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Blog

What If they find out that I am an imposter?

Ana Polanco

picjumbo.com_HNCK2447Have you ever sat in an important meeting or for a major interview and thought to yourself “Any minute now these people are going to find out that I have no idea what I am doing.” Sound familiar?

That, my friends, is the imposter syndrome courtesy of the “Tu No Puedes” (TNP) Committee living inside your brain. Let me explain:

The TNP Committee is a strong set of voices that lives in your mind and has one purpose in life – to maintain a library collection of messages you receive from yourself and others. This collection is often largely made up of all the mistakes you have made, the insecurities you have about yourself and even those judgments other people have made of you, whether you believe them or not.

So when you want to take on a new project or get that promotion or a raise, here comes the TNP Committee with any number of commentaries. Often they sound like people you recognize. For me they often sound like people I love and respect gossiping around the kitchen table about me. They’ll say any number of things that sound like:

“She’s not ready.” “She doesn't know what she’s doing.” “Politics and business are not for women.”“She doesn't have the right credentials.” “She does meet all the criteria in the job description.” "She'll never get married if she keeps this up."

You get the picture. The worst part about the TNP Committee is that the voices are like the energizer bunny rabbit, and they keep going and going and repeating and repeating… And if you let them, you will start to believe that these ideas in your mind are true.

But guess what? The only imposter in the room is the TNP Committee. Y si tú quieres, you can retrain this committee so they are working with you and not against you. Let me tell you how I got started:

Take Back Control

You must regain control of your mind. What your mind and your heart think are DIFFERENT! Your mind is like the energizer bunny rabbit, simply recalling every message you never wanted to hear. But if you literally tell your mind to relax and stop, it will. You are in control. One way to begin regaining control is to make a list of all the negative messages your brain likes to repeat so you become aware of them. Once you identify those messages, write down a positive opposing thought to replace that idea. Here’s an example:

Negative message: “I am not qualified to do the job.”
Positive message: “I have all the skills and capacity to be successful in this position.”

 

Once you have the list (and if you’re anything like me your list might be super long) don’t get overwhelmed. Pick about three to five negative messages you want to change. Stand in front of the mirror for the next 30 days and repeat the positive messages twice a day-once in the morning and once at night.  By doing this you are reprogramming the TNP Committee library and so next time you have a doubt about anything, a positive message pops up instead of a negative one.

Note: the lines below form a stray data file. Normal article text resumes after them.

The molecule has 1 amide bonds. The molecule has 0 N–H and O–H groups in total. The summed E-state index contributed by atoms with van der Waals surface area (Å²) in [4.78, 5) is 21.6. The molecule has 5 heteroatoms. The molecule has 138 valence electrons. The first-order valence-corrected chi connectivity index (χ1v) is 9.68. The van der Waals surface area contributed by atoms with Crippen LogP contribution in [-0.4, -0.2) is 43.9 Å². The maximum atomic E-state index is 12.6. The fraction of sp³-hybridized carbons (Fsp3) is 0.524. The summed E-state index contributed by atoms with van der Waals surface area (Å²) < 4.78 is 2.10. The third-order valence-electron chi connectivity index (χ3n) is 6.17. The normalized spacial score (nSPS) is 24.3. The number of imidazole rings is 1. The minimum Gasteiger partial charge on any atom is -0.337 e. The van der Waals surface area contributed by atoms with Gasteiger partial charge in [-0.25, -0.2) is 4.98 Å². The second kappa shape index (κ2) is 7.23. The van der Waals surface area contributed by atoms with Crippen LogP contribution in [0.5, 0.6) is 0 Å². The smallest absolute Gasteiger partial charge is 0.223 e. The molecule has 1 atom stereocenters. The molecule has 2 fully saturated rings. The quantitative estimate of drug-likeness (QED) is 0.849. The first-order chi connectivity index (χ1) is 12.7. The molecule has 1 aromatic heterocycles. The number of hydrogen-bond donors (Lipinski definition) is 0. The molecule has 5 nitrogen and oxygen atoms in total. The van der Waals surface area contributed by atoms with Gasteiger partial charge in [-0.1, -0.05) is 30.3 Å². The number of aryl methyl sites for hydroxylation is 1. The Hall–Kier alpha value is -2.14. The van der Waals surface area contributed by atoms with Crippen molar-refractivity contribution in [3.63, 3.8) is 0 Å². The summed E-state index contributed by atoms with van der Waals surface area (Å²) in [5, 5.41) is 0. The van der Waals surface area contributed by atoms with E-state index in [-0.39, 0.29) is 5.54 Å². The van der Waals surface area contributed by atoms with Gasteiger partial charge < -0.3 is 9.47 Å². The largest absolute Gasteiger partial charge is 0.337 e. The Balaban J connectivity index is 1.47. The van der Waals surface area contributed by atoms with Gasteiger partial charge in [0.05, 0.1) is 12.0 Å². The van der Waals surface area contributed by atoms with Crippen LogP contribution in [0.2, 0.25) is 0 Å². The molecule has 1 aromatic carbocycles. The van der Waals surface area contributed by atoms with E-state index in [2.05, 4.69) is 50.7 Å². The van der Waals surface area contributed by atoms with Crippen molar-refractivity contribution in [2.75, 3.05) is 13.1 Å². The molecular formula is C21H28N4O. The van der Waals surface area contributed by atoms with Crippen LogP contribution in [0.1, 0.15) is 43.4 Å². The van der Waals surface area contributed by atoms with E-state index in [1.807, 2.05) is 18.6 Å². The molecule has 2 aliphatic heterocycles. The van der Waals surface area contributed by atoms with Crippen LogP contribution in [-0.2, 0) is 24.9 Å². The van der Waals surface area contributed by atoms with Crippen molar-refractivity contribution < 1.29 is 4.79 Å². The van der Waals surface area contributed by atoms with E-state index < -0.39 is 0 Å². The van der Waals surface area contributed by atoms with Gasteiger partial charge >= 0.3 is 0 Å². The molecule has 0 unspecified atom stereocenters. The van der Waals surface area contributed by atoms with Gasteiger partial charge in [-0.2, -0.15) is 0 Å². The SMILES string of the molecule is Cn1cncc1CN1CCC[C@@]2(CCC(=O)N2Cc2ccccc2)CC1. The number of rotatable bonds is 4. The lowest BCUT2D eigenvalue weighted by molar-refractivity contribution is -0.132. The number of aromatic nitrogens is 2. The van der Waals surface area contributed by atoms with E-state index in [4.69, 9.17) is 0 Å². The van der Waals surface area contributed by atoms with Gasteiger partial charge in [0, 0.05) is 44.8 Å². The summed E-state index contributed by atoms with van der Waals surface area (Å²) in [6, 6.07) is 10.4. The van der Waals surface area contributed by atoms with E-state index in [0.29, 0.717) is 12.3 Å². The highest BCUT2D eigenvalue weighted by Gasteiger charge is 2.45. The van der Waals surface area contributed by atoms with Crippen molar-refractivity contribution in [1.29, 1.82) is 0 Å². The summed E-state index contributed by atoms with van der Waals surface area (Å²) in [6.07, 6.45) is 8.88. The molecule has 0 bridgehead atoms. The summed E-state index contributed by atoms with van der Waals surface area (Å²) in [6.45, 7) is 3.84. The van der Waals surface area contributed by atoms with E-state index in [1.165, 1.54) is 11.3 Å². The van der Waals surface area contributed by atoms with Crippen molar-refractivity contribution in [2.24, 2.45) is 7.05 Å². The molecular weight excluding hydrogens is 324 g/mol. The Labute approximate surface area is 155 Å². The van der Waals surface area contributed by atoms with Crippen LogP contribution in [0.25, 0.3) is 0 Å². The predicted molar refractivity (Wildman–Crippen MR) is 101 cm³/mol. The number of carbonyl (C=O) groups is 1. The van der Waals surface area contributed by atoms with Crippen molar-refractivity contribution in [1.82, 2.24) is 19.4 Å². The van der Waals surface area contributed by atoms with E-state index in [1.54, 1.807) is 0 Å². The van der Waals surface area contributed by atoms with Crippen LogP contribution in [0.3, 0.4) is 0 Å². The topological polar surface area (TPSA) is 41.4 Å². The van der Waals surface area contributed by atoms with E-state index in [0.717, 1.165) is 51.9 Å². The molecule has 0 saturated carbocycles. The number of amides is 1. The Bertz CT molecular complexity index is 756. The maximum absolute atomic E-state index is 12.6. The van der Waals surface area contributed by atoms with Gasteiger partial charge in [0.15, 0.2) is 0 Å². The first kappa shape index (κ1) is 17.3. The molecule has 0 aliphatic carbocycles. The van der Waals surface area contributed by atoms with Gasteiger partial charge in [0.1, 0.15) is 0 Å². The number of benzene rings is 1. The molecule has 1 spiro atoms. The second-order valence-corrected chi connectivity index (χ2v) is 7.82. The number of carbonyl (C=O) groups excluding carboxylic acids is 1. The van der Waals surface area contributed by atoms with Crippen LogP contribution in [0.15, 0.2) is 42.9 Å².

Mistakes are GOOD

My mother always said to her friends that she never had to punish me because I would punish myself. She was right! I am really good at reliving my mistakes over and over again no matter how small. And that’s a problem because reliving your mistakes results in more negative material for the TNP Committee.

Don’t get me wrong. It is okay to recognize your mistakes, course correct, apologize or do whatever you have to do to make improvements. And then MOVE ON!

No really. Move on. The next time your TNP Committee wants to relive your mistakes, over and over, tell your brain E.L.M.O.!  (ELMO – Enough, Let’s move on.) With time and repetition of positive messages, the brain will stop this bad behavior.

So you don’t know the answer. So what!

Pretending to know something means that you are missing a really big opportunity. It means missing the chance to learn something new, letting your boss see your progress or empowering your staff to support you.  As a leader, it is important to acknowledge what you do well and then to tap into those on your team or available resources who do have the skills that is needed.  You don’t have to do it all.

Always be in learning mode. By doing so, you open yourself up to new ways of doing your work and genuinely understanding others. It is also an opportunity to build trust and let people see you shine and letting others shine with you. It makes you seem expansive, compassionate and creative. You become a bridge to new opportunities.

Building Confidence in Yourself

You are an amazing human being capable of so many things! Every time you learn something new – celebrate it! Share that with others.  And remember, you are worth more than the opinion of an imaginary committee living in your mind.

Your turn:

What is one thing you have done to let go of the imposter syndrome?

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